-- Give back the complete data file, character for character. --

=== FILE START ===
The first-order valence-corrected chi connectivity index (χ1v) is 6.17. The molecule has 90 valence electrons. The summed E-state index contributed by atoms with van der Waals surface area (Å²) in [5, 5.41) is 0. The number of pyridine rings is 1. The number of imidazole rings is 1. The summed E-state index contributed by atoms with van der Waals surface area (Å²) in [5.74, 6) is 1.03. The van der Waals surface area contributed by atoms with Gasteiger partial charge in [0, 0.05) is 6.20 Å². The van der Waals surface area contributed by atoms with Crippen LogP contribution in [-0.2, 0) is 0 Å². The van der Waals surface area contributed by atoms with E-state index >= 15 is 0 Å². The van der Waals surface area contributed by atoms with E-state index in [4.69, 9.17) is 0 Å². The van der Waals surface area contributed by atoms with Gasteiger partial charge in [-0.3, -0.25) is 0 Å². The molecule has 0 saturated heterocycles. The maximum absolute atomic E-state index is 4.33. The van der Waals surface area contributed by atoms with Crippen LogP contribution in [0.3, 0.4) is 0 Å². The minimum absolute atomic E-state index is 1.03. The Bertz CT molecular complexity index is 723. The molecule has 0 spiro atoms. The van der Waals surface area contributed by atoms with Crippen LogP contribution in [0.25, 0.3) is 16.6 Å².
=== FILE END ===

The first-order valence-corrected chi connectivity index (χ1v) is 6.17. The molecule has 90 valence electrons. The summed E-state index contributed by atoms with van der Waals surface area (Å²) in [5, 5.41) is 0. The number of pyridine rings is 1. The number of imidazole rings is 1. The summed E-state index contributed by atoms with van der Waals surface area (Å²) in [5.74, 6) is 1.03. The van der Waals surface area contributed by atoms with Gasteiger partial charge in [0, 0.05) is 6.20 Å². The van der Waals surface area contributed by atoms with Crippen LogP contribution in [-0.2, 0) is 0 Å². The van der Waals surface area contributed by atoms with E-state index >= 15 is 0 Å². The van der Waals surface area contributed by atoms with E-state index in [4.69, 9.17) is 0 Å². The van der Waals surface area contributed by atoms with Gasteiger partial charge in [-0.3, -0.25) is 0 Å². The molecule has 0 saturated heterocycles. The maximum absolute atomic E-state index is 4.33. The van der Waals surface area contributed by atoms with Crippen LogP contribution in [0.3, 0.4) is 0 Å². The minimum absolute atomic E-state index is 1.03. The Bertz CT molecular complexity index is 723. The molecule has 0 spiro atoms. The van der Waals surface area contributed by atoms with Crippen LogP contribution in [0.25, 0.3) is 16.6 Å².